Biologist Hernán López-Schier on optogenetics, photo-uncaging of chemical compounds, and Parkinsonian mice
Perhaps, the best description of the research of our laboratory would be on the two different aims: one is the fundamental research that we do, and the other is the potential applications of our findings. And within the context of how we approach biological problems this is a more accurate description of our work. From this vantage point, 80% of what our laboratory does is fundamental research. What we are interested in within this context is sensory biology – how animals, including humans, sense their environment and, in particular, we work on the senses of hearing and balance. Somatosensation is another topic that we work on. We are interested on how somatosensory systems are built during embryonic development, how they are maintained throughout the life of an animal, and also, when there is a damage –physical, metabolic, or from an infection –, how the peripheral sensors or neural circuits that communicate the information to the brain can handle that damage, whether they can naturally regenerate them and restore their function. If regeneration cannot occur naturally, we investigate whether we can influence and coach these systems regenerate. Physical injury and metabolic stress are the two challenges that we present to the animals, and then we study repair and regeneration.
This work on neuronal reparation was motivated by a particular problem in zebrafish – this is an experimental system that we use to test technologies, as well as in mammals, including humans. The problem is as follows: there are many neurons that cannot repair themselves after injury. If there is a damage to these neurons, they remain alive but defective in that the communication between the neurons and the brain is blocked. There is a reason for this lack of repair and this is the fact that these neurons have a very low capacity to re-grow axons or dendrites.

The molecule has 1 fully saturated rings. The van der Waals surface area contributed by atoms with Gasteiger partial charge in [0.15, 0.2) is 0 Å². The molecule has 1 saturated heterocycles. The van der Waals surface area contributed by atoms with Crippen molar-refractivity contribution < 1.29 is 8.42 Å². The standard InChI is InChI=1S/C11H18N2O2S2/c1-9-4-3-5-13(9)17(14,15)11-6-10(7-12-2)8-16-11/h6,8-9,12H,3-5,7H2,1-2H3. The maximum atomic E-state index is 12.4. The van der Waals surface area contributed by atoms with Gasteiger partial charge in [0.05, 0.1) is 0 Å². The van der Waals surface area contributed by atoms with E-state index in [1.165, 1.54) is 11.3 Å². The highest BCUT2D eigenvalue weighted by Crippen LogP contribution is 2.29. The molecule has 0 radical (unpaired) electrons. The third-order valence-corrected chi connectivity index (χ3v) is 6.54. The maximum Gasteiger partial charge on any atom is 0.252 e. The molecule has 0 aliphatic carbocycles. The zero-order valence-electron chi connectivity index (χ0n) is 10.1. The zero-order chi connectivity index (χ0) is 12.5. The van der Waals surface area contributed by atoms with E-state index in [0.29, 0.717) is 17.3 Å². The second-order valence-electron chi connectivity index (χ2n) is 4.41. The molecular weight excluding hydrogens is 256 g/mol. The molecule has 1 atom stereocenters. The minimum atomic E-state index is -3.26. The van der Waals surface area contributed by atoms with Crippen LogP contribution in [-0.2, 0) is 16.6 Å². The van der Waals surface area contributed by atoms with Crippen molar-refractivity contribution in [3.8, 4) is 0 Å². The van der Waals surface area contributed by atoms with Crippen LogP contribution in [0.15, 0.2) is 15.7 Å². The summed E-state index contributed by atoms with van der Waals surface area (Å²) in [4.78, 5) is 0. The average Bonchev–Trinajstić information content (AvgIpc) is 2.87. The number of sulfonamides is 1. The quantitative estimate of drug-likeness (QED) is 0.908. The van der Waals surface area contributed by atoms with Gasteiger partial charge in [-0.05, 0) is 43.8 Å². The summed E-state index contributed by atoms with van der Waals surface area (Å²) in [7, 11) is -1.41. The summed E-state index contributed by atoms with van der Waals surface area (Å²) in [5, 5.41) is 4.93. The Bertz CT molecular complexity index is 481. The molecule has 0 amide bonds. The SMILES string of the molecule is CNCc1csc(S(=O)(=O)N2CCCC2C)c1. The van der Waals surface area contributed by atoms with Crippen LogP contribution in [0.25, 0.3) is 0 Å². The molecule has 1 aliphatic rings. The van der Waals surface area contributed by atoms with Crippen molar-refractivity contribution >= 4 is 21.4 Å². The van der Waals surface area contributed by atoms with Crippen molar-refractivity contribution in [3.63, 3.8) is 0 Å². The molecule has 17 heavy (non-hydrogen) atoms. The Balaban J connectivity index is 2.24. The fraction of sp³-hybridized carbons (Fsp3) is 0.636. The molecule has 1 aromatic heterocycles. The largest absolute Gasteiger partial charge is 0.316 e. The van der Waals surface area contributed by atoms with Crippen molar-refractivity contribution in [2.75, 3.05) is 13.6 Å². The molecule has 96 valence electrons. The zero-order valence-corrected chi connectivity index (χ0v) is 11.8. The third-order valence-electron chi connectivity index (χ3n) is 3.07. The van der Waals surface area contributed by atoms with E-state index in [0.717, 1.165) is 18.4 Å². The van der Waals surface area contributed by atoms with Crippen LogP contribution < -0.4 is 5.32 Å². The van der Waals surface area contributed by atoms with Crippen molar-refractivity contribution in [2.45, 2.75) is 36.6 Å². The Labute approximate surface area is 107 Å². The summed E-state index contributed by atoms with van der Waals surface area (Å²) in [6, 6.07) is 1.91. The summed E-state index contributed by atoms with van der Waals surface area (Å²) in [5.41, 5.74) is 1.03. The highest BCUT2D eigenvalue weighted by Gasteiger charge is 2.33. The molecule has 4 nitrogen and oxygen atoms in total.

Over the years many researchers have found out that there is an intracellular process that relies on one the second messenger called cyclic adenosine monophosphate (cAMP). Intracellular cAMP is able to promote the re-growth of axons in regeneration-refractory neurons. The problem with technical approaches that attempt to elevate the levels of cAMP in cells is that they rely mostly on pharmacology, and using pharmacology you don’t have much control over where your drug is acting. Thus, you are inducing axonal regeneration but at the same time you are modifying circuits uncontrollably and on a systemic level.
To overcome the limitations of pharmacology, we developed a method that uses light that we can shine on specific cell types, including individual cells, to elevate cAMP on the cells of interest, but also when and for as long as we want. This technology relies on a set of tools that are called ‘optogenetics’. It is powerful because it allows you to have a total control over where and when you promote axonal regeneration.
For that we used the fact that is that in many microorganisms light is a powerful source of information. Bacteria in particular have evolved enzymes that respond to light. And there is one soil bacterium in particular that has an adenylyl cyclase that responds to blue light. This is a natural enzyme, it has not been genetically modified by us. We figured that if we can make neurons produce this bacterial adenylyl cyclase – the enzyme that produces cyclic AMP – then we can potentially use light to activate it in those neurons. And what we did was to produce a codon-optimized version of blue-light activatable adenylyl cyclase called bPAC, for this protein to be produced in eukaryotic cells. We made this enzyme be produced in the whole fish, and then shone blue light on them, and observed that we could elevate cAMP systemically.